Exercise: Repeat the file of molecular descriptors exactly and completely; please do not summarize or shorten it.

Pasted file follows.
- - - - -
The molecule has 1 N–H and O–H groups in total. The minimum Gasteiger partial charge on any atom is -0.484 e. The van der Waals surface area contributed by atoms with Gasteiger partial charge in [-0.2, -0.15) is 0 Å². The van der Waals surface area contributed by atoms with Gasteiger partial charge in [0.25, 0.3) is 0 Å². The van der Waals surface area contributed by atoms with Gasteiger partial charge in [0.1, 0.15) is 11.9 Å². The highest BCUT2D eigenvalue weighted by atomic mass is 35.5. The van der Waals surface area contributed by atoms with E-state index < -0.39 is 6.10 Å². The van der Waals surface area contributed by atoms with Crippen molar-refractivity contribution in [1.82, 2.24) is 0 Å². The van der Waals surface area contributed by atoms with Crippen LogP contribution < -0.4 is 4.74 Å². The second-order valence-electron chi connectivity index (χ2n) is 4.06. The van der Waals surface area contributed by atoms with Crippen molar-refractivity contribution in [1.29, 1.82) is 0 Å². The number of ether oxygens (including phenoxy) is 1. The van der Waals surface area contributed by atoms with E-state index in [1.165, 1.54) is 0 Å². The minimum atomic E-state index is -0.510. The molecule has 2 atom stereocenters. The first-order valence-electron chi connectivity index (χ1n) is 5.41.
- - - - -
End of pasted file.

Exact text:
The molecule has 1 N–H and O–H groups in total. The minimum Gasteiger partial charge on any atom is -0.484 e. The van der Waals surface area contributed by atoms with Gasteiger partial charge in [-0.2, -0.15) is 0 Å². The van der Waals surface area contributed by atoms with Gasteiger partial charge in [0.25, 0.3) is 0 Å². The van der Waals surface area contributed by atoms with Gasteiger partial charge in [0.1, 0.15) is 11.9 Å². The highest BCUT2D eigenvalue weighted by atomic mass is 35.5. The van der Waals surface area contributed by atoms with E-state index < -0.39 is 6.10 Å². The van der Waals surface area contributed by atoms with Crippen molar-refractivity contribution in [1.82, 2.24) is 0 Å². The van der Waals surface area contributed by atoms with Crippen LogP contribution < -0.4 is 4.74 Å². The second-order valence-electron chi connectivity index (χ2n) is 4.06. The van der Waals surface area contributed by atoms with Crippen molar-refractivity contribution in [1.29, 1.82) is 0 Å². The number of ether oxygens (including phenoxy) is 1. The van der Waals surface area contributed by atoms with E-state index in [1.165, 1.54) is 0 Å². The minimum atomic E-state index is -0.510. The molecule has 2 atom stereocenters. The first-order valence-electron chi connectivity index (χ1n) is 5.41.